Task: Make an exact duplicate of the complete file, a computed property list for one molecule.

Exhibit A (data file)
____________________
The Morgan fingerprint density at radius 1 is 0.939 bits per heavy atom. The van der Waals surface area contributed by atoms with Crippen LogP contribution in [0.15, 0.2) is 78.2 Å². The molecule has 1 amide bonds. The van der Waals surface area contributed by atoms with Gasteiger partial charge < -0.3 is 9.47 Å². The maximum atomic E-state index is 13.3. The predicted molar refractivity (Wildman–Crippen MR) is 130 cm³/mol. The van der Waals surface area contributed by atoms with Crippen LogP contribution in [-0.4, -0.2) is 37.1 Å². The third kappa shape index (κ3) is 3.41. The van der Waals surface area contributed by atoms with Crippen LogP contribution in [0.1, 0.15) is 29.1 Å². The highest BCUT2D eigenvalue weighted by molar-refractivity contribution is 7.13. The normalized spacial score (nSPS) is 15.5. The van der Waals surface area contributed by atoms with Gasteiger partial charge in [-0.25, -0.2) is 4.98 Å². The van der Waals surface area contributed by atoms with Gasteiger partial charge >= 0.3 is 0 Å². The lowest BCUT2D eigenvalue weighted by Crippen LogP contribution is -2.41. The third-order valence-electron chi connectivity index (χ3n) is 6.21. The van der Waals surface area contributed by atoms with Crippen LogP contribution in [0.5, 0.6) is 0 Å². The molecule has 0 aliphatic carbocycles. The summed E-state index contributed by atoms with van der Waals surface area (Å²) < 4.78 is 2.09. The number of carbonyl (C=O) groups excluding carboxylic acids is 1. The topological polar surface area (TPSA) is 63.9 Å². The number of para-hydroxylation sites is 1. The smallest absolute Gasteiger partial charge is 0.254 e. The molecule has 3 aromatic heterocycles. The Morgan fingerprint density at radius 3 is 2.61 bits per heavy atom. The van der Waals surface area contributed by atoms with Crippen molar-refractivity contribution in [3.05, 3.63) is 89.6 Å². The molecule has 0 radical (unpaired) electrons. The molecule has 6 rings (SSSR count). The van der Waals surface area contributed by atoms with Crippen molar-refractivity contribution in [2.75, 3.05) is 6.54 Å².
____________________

The Morgan fingerprint density at radius 1 is 0.939 bits per heavy atom. The van der Waals surface area contributed by atoms with Crippen LogP contribution in [0.15, 0.2) is 78.2 Å². The molecule has 1 amide bonds. The van der Waals surface area contributed by atoms with Gasteiger partial charge < -0.3 is 9.47 Å². The maximum atomic E-state index is 13.3. The predicted molar refractivity (Wildman–Crippen MR) is 130 cm³/mol. The van der Waals surface area contributed by atoms with Crippen LogP contribution in [-0.4, -0.2) is 37.1 Å². The third kappa shape index (κ3) is 3.41. The van der Waals surface area contributed by atoms with Crippen LogP contribution in [0.1, 0.15) is 29.1 Å². The highest BCUT2D eigenvalue weighted by molar-refractivity contribution is 7.13. The normalized spacial score (nSPS) is 15.5. The van der Waals surface area contributed by atoms with Gasteiger partial charge in [-0.25, -0.2) is 4.98 Å². The van der Waals surface area contributed by atoms with Gasteiger partial charge >= 0.3 is 0 Å². The lowest BCUT2D eigenvalue weighted by Crippen LogP contribution is -2.41. The third-order valence-electron chi connectivity index (χ3n) is 6.21. The van der Waals surface area contributed by atoms with Crippen LogP contribution in [0.5, 0.6) is 0 Å². The molecule has 0 aliphatic carbocycles. The summed E-state index contributed by atoms with van der Waals surface area (Å²) < 4.78 is 2.09. The number of carbonyl (C=O) groups excluding carboxylic acids is 1. The topological polar surface area (TPSA) is 63.9 Å². The number of para-hydroxylation sites is 1. The smallest absolute Gasteiger partial charge is 0.254 e. The molecule has 3 aromatic heterocycles. The Morgan fingerprint density at radius 3 is 2.61 bits per heavy atom. The van der Waals surface area contributed by atoms with Crippen molar-refractivity contribution in [3.05, 3.63) is 89.6 Å². The molecule has 0 radical (unpaired) electrons. The molecule has 6 rings (SSSR count). The van der Waals surface area contributed by atoms with Crippen molar-refractivity contribution in [2.75, 3.05) is 6.54 Å².